No, I really shouldn't. Tomcat on it's own doesn't have enough featureset to be a proper webserver. The fact that it does 90% of the work to be one and doesn't do the last 10% is irrelevant, and a real determient to it's cause (and all J2EE container servers really, blame Sun).
I'm not sure what features you're referring to which Tomcat 5 lacks to be a proper web server, but if you mean Tomcat can't handle static contents as well as Apache I'd like to point out that at least from 5.x situation has been greatly improved.

Originally this limitation has been come from the fact that unlike other Servlet containers Tomcat project didn't start as a stand alone J2EE server but as an Apache module. So most people let Apache handle static contents and redirected only JSP/Servlet requests to Tomcat.

But from 5.x onwards, performance difference is not so marked and some people even claim Tomcat 5 is faster than Apache 2 in certain situation.

Anyway I DO believe Apache 2 is still better in handling static contents since it's more feature rich and it's proven for years. However, claming Apache/PHP is better than J2EE on Tomcat 5 since Apache is better web server doesn't seem to make sense to me. There're whole lot of high performing feature rich J2EE servers other than Tomcat in market, and from performance point of view, you can do lot more aggressive optimization in J2EE generally (like domain objects caching, or page caching) and JSP/Servlet runs natively due to the JIT compiler.

While I believe it is possible to build a high performance enterprise web sites in PHP in some cases, I also believe (and actually have done many times) building a small and efficient web applications in J2EE is also possible. What matters is design and development skill not raw performance of containers.

Anyway, to get back to the topic (er... what was the topic of this thread? :)), I think Java is perfectly viable approach (esp. with SWT/RCP and stuffs) in building crossplatform applications, so I hope others will evaluate this option too when they plan to build such applications.

As a last note, I'm not defending Java on some kind of religious ground but I've done many crossplatform client or server applications with it and most of them are developed on Linux. So I'm more than happy to see other's criticism, opinions, personal experience on this subject.

All the best.

LordHunter317
June 1st, 2005, 05:34 PM
I'm not sure what features you're referring to which Tomcat 5 lacks to be a proper web server, but if you mean Tomcat can't handle static contents as well as Apache I'd like to point out that at least from 5.x situation has been greatly improved.Yes, but not fully rectified. As such, it's not a fair comparsion unless I retain my existing web server featureset.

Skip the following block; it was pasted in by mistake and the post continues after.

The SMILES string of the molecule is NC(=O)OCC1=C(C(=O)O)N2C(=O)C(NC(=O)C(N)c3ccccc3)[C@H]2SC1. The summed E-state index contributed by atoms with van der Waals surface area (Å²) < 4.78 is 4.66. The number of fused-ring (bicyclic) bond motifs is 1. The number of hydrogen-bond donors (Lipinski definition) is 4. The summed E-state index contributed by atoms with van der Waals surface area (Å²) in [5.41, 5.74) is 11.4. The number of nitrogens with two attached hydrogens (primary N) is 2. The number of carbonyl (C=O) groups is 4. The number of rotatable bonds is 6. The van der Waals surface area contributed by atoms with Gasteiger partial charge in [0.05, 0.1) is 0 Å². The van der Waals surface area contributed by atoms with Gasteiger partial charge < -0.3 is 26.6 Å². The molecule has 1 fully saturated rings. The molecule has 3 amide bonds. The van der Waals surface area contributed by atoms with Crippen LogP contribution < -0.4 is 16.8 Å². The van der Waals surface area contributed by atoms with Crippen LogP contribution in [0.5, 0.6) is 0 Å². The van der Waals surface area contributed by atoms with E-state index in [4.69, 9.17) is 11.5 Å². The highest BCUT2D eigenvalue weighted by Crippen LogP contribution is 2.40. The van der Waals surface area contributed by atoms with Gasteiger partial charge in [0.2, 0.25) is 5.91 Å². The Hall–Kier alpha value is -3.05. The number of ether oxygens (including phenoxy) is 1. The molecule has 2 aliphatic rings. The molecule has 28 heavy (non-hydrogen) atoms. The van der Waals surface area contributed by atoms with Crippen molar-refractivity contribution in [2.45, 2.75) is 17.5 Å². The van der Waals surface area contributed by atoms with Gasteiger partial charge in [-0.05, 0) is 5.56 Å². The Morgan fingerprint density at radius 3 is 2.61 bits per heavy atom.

My understanding is it's lacking in some other areas related to proper virtual hosting too, plus it doesn't allow for other sorts of dynamic content easily.


But from 5.x onwards, performance difference is not so marked and some people even claim Tomcat 5 is faster than Apache 2 in certain situation.I wouldn't be terribly suprised about that as prefork is slower in Apache 2 than Apache 1.3. Apache 2 is only faster if you're serving pure static content via the worker MPM.


However, claming Apache/PHP is better than J2EE on Tomcat 5 since Apache is better web server doesn't seem to make sense to me.I didn't claim that. What I claimed was there's less resource overhead with Apache/PHP and that I'll generally need less of a server to run a site written in PHP then I will for a site written in JSP. Something that the industry will support me on.
Is it possibly to write a JSP site that uses less resources than the PHP one? Possibly, with a lot of work? Is that going to be the case for the vast majority of sites? No, I don't believe so. Java isn't designed that way. Nor is J2EE. Nor would a site taking proper leverage of the features it provides. None of this is an issue if you have the hardware to throw at it (which usually isn't a problem). Hardware's cheap, after all.


Anyway, to get back to the topic (er... what was the topic of this thread? :)), I think Java is perfectly viable approach (esp. with SWT/RCP and stuffs) in building crossplatform applications, so I hope others will evaluate this option too when they plan to build such applications.Given that C# and .NET are here, I hope no one writes new GUI applications in Java. Why suffer through that hell? S.W.F has plently of flaws, I'll admit, as do some other portions of .NET, but they're better than any Java GUI API.

My personal preference is C++ and Qt, but that means you have to pay to do a Windows port. Something I'm fine with but others are not.

warfly
June 1st, 2005, 06:29 PM
Yes, but not fully rectified. As such, it's not a fair comparsion unless I retain my existing web server featureset.

My understanding is it's lacking in some other areas related to proper virtual hosting too, plus it doesn't allow for other sorts of dynamic content easily.
Ok, I agree with that :) If you need to run various web scripting language together, or do a public virtual hosting service Apache is still the best option out there.


Is it possibly to write a JSP site that uses less resources than the PHP one? Possibly, with a lot of work? Is that going to be the case for the vast majority of sites? No, I don't believe so. Java isn't designed that way. Nor is J2EE. Nor would a site taking proper leverage of the features it provides. None of this is an issue if you have the hardware to throw at it (which usually isn't a problem). Hardware's cheap, after all.